In the simplest terms, burning fuel faster makes more horsepower. A larger engine burns more fuel, per revolution. All things being equal, a larger engine makes more horsepower. The problem, as has been noted, all things are never equal. Engines with a smaller per cylinder displacement, simply rev higher to achieve the same horsepower, if it's built for it. Torque will be lost, but gearing will correct that. Remember, horsepower is most important. Force (torque) is an instantaneous measurement, while power is a calculation based on how long that force is sustained.

Peak horsepower is dependent on the "top-end" of the engine, or more specifically, how much air flows through it. In real world engines, the Chevy 4" bore small block is a good demonstration of this. It came from the factory in displacements of 350 ci (4"x3.48"), 327 ci (4"x3.25"), 302 ci (4"x3"). A common modification is to stroke it to 383 ci (4.03"x3.75"). The slight bore increase is actually an insignificant result of rebuilding the engine. With identical camshafts, heads, compression ratios, intakes and exhausts all four of these displacements will have only minor differences in peak horsepower, primarily due to friction differences and different rod/stroke ratios. With identical, performance-oriented top-ends:

The 302 will make slightly more horsepower at higher RPMs and considerably less torque that peaks at higher RPMs, and won't be flat or wide. On a racetrack, where you can keep the RPMs up and in the peak power range, the small increase in horsepower is an advantage. Road racers accomplish this with close ratio standard transmissions and changing the rear gear ratios to suit the track. Drag racers use high stall torque converters that slip at low RPMs. Also, with less input torque for any given horsepower level, the transmission and driveshaft can utilize smaller, lighter components to reduce reciprocating weight, which more than compensates for any increased friction that comes from more gear reduction. The all-out racecar will perform better, but you really don't want to drive it to work in traffic everyday. This is why the Chevy 302 was only produced in just enough numbers to satisfy SCCA Trans-Am rules for stock production 5 liter engines. Once de-stroking was allowed, they only produced 350s, in street cars with the 4" small block.

The 383 will make slightly less horsepower at lower RPMs, but it will make considerably more torque in the lower RPMs and have a much wider, flatter torque curve. In a car with a stock drive train, this approach allows you to make more power by increasing flow but keeping the RPMs near stock. Drastic performance gains can be achieved without drastic drive train changes or sacrificing drivability on the street. In a car with a stock automatic transmission you can just mash'n'go! The transmission will downshift appropriately and you'll accelerate with ease. With a stick shift, you'll shift the same and won't have to burn out the clutch on the launch. This is a popular modification for pickup trucks.

The reason trucks tend to have large, high torque engines is not as simple as most people think. It's about power band and gearing, not torque. Power is still the important factor but large engines have wide power bands and require less gear reduction to produce the massive torque needed to get a heavy vehicle rolling, relative to a small engine that makes the same power. For the sake of comparison, let's say we have two engines. They have comparable power bands but one is from 1,000 to 3,000 RPM and the other is from 7,000 to 9,000 RPM. They are both geared so that the top RPM in first gear is 10 mph. Engine "L" (low revving) must slip the clutch or torque converter until it's going 3.3 mph and engine "H" must slip to 7.7 mph. Second gear is set so that the bottom RPM is 10 mph. L will need to shift to third gear at 30 mph and H will need to shift at 12.9 mph. L will need to shift to fourth gear at 90 mph and H will need to shift at 16.5 mph. At this rate, H will top out tenth gear at 96 mph. These are exaggerated to make a point, of course, but they do reflect the real reason heavy trucks don't come with small high-revving engines.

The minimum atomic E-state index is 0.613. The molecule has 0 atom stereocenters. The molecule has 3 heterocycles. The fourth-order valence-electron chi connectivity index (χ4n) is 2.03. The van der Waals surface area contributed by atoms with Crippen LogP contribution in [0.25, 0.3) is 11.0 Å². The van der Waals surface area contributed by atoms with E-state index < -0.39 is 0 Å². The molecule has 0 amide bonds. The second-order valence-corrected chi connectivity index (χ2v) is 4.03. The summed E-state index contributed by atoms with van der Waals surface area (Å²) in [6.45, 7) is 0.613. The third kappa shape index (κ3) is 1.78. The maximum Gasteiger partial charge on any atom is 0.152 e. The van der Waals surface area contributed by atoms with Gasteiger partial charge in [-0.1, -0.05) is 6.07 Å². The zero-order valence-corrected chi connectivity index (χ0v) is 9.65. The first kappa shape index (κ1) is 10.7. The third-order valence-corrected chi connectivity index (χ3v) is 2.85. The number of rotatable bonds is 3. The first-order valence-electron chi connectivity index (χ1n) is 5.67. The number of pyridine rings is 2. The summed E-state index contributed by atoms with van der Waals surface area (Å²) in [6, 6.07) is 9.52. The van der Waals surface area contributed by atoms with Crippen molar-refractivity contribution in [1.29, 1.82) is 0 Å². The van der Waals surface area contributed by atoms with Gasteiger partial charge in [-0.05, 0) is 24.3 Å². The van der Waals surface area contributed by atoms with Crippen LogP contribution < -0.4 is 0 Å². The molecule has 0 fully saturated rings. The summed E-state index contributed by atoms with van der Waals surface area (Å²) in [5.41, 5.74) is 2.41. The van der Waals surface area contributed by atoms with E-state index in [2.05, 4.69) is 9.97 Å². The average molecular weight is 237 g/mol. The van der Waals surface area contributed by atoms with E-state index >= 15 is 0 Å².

I recently got hold of a dyno simulator. I ran the four engines with identical settings, except stroke of course.

CI             HP                     FT/LBS             95% peak torque
306       320 @5500       354 @4000      337 @3000 - 351 @4500     27%
332       322 @5000     ≥375 ~3750*     358 @2500 - 365 @4500     40%
355       321 @5000       396 @3500      378 @2000 - 391 @4000     40%
383       323 @4500     ≥418 ~3250*     411 @2000 - 406 @4000     44%
CI             HP                     FT/LBS             95% peak torque
306       625 @8500        475 @5500     462 @5000 - 463 @6500     18%
332       621 @7500        501 @5500     491 @5000 - 477 @6500     20%
355       614 @7500        520 @5500     499 @4500 - 507 @6000     20%
383     ≥602 ~6750*       540 @5000     530 @4500 - 517 @6000     30%

Heads:                  Wedge/Pocket Porting         Edlebrock Victor Jr.
Valves:                  1.94"/1.50"                       2.08"/1.6"
Compression:          9.0                                  12.5
Induction Flow:       750 cfm                            1000 cfm
Manifold:                Dual Plane                         Tunnel Ram
Exhaust:                Small Tube w/mufflers          Large Step-Tube
Cam:                     Edlebrock Performer            Crane 284-292